In order to pay proper homage, Kwong worked with NYBG’s staff to ensure varieties of orchids native to Asian countries were present throughout the exhibition and helped each installation honor the flower’s rich heritage and role in medicinal traditions. “This exhibition’s design is my most autobiographical work to date,” Kwong says. “The piece is meant to offer a bridge of cultural understanding across the valley between us and act as an invitation to celebrate the diverse lineages that make up our country.” —Shelby Black

Vista Alegre

4. Vista Alegre Introduces First Collection of Home Fragrances

Since 1824, Vista Alegre has excelled at creating beautiful examples of porcelain china, collaborating with titans of design such as Marcel Wanders, Joana Vasconcelos, and Christian Lacroix, even crafting bespoke dinnerware for Her Majesty Queen Elizabeth II and displaying its artful examples at the New York Metropolitan Museum of Art and the Royal Palace of Milan. Now, the Portuguese brand has branched out beyond tableware and decorative objets to introduce its first array of home fragrances, available in three distinct aromas. Innocence combines fig, jasmine, white iris, and sandalwood while Pouvoir invigorates with a mix of cognac, amber, and vetiver root, and Mystère seduces with its blend of rose petals and lily of the valley. Each is presented in a beautiful porcelain vessel as captivating as the fragrance within. —J.S.

5. “Joaquín Sorolla’s Gouaches for the Vision of Spain” Opens at the National Arts Club

Known for representing the people and landscape of his home country of Spain through impressive paintings, Valencian master Joaquín Sorolla y Bastida is being honored by The National Arts Club and Hispanic Society Museum on the occasion of the centennial year of his death. “A Masterpiece in the Making: Joaquín Sorolla’s Gouaches for the Vision of Spain” showcases a selection of Sorolla’s rarely-seen sketches and 14 monumental paintings dedicated to Spain. The first time the artworks are being exhibited in the United States, viewers will be immersed in the Spanish culture and history through Sorolla’s expressive works. The exhibition will be open until April 26 at The National Arts Club’s Grand Gallery. —Stefanie Li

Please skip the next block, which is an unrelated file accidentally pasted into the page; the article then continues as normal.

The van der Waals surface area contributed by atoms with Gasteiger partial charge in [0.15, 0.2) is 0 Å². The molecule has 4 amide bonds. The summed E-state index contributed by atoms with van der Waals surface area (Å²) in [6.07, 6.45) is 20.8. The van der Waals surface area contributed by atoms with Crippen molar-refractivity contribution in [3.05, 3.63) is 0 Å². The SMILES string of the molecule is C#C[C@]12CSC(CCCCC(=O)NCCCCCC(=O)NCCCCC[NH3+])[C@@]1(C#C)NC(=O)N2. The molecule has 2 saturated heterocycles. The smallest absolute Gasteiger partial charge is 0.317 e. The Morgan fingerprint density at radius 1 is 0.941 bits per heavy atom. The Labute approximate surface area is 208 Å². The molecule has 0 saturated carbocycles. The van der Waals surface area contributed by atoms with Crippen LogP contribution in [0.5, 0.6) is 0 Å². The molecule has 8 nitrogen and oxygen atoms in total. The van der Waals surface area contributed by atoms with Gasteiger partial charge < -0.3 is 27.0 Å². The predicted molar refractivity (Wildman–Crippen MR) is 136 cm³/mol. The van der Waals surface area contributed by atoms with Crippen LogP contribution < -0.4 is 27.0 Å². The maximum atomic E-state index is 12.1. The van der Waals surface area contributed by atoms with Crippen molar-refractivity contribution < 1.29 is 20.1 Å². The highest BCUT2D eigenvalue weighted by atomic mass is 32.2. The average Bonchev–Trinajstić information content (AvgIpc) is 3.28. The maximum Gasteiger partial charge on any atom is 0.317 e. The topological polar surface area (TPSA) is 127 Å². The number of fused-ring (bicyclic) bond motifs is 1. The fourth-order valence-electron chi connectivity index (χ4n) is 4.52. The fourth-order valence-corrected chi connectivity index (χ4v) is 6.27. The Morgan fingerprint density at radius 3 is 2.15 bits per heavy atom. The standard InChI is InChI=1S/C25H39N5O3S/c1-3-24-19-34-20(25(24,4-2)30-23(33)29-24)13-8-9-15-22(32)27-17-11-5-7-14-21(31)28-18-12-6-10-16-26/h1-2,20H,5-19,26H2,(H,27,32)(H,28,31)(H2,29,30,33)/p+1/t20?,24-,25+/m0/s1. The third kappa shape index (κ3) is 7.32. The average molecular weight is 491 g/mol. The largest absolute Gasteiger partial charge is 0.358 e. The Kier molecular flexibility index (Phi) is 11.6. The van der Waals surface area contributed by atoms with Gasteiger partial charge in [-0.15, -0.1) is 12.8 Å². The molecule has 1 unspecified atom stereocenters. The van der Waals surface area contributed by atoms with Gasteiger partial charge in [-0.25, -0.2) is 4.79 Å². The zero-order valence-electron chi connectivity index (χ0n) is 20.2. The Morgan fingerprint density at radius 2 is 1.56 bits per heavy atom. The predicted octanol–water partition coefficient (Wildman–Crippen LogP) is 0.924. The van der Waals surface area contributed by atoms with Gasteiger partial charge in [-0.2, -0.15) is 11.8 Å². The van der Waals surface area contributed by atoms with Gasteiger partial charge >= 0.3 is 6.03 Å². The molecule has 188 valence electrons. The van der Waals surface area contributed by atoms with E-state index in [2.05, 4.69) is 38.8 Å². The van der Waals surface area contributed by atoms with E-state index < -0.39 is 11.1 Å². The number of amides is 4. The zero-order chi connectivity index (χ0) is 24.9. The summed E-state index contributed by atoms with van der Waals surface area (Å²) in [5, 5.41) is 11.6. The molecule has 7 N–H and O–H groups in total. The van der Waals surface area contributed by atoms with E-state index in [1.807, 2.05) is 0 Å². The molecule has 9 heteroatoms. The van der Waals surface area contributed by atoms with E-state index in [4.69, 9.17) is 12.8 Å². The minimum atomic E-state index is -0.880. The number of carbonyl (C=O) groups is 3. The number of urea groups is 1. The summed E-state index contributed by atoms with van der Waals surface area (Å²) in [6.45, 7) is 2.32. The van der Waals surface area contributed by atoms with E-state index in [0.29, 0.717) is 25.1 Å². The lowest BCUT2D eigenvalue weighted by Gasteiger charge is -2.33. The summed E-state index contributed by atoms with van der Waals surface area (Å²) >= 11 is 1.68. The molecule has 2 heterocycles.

6. Mark Grotjahn Launches Limited-Edition Art Skis in Aspen

Mark Grotjahn has traded in his trusty canvas for a set of fiber skis this month. In a collaboration between U.S. ski manufacturer DPS Skis and the celebrated artist, the new limited-edition run of 200 DPS 50 Kitchens #15 Skis feature an adapted drawing from Grotjahn’s “50 Kitchens” collection. “I like being immersed deep into nature where I feel small and like a little tourist, just a little guy on a big, big globe. Nature doesn’t care about me. Nature doesn’t not care about me. I just get to be a little visitor,” says Grotjahn of his passion for the mountains. “I love the feeling of contemplation and quiet when I tour ski. I feel so in the moment that everything else disappears and I feel invisible…And I have to say, this feeling exists in making paintings too. It just happens more consistently on the mountain.” The artist has donated a pair of skis and the original drawing, #15, to be auctioned to benefit the Aspen Art Museum. Gagosian Gstaad, the artist’s gallery, meanwhile, is exhibiting “Backcountry,” a presentation of new abstract paintings inspired by his time ski-touring through Colorado. —Lucy Rees

Source : Galerie